Most Americans say teachers in their community aren’t paid enough

Jamie BallardData Journalist
August 27, 2019, 4:00 PM UTC

As America’s teachers head back to school this week, many will likely stop at the store to pick up supplies for their students. But should they? 

Though schools may provide some classroom supplies for teachers, many rely on donations from parents, as well as their own money, to buy items for the classroom.  A clear majority (85%) of Americans say that teachers should not be expected to spend money out of their own pocket on classroom supplies. 

Over three-fourths  (77%) of Americans believe that being a public school teacher is a difficult job. A majority (53%) also believe that teachers in their community are paid too little for the work they do, while roughly a quarter (23%) say they’re paid about the right amount. 

Democrats (70%) are especially likely to believe that teachers are being paid too little for the work that they do. About half (51%) of Independents and four in 10 (40%) Republicans agree. 

Americans also largely support the rights of teachers to unionize and to go on strike, though there are some partisan differences. 

A majority (54%) of Americans say that they support public school teachers’ right to collectively bargain (form unions). Democrats (76%) are especially likely to support public school teachers’ right to unionize, though Republicans tend to disagree: 35 percent are in support, while 46 percent are opposed.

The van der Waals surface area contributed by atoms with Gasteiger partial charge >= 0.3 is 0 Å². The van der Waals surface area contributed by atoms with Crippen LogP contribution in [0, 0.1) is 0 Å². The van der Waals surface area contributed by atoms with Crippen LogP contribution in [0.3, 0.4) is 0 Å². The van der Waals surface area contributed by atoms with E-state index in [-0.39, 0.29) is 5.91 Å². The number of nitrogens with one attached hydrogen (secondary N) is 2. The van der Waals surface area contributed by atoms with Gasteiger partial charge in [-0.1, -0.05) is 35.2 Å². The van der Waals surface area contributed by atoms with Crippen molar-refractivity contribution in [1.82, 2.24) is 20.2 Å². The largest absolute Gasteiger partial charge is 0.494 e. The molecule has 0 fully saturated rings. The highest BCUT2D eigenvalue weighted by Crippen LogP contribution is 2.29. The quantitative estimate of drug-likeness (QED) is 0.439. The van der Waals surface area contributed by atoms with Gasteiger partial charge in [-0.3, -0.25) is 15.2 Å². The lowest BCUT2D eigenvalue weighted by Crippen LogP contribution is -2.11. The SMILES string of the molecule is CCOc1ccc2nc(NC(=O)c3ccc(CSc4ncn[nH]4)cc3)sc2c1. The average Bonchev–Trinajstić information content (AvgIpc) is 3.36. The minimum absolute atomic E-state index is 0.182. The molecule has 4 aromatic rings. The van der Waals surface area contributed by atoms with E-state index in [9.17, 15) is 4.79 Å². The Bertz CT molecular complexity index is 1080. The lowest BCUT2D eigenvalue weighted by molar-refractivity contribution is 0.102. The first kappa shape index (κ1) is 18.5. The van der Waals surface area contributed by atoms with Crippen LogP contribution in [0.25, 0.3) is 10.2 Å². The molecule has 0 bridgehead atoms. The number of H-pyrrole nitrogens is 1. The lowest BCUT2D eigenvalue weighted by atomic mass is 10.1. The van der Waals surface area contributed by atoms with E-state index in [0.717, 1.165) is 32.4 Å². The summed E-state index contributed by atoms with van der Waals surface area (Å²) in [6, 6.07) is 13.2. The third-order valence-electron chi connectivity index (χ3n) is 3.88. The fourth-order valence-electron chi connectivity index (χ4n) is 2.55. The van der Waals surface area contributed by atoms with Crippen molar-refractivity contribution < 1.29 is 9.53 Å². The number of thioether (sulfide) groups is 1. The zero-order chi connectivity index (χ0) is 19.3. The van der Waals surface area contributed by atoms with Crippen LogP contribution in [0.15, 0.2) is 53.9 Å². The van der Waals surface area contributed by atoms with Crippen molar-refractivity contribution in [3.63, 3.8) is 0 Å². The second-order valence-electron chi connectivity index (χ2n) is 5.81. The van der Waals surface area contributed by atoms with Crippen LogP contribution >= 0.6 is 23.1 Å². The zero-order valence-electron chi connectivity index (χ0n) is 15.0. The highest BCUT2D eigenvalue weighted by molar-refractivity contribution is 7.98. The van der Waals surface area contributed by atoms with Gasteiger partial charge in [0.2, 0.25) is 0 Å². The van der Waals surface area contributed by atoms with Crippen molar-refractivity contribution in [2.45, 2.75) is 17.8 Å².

Earlier this year, public school teachers in the Los Angeles Unified School District went on strike to protest low pay, large class sizes, and inadequate support staff, among other issues. The teachers’ union and the school district ultimately came to an agreement which included a 6 percent pay raise for teachers, a reduction in class size for certain grade levels, and a commitment to provide a full-time nurse in every school. In 2018, teachers in several states including West Virginia, Oklahoma, and Arizona also went on strike to call for higher pay and improved working conditions.

YouGov data finds that about half (51%) of Americans believe strikes are an effective way for teachers to get what they want, but 40% also say that teacher strikes ultimately hurt students. Just over one-third of Americans (35%) say that teacher strikes ultimately benefit students. 

See full results from this survey here

Methodology: Total unweighted sample size was 1,221 US adults ages 18+. The responding sample is weighted to provide a representative reporting sample of the US. The survey was conducted online from July 30 - 31, 2019.

Related: A majority of Americans say school lunch should be free

Image: Getty

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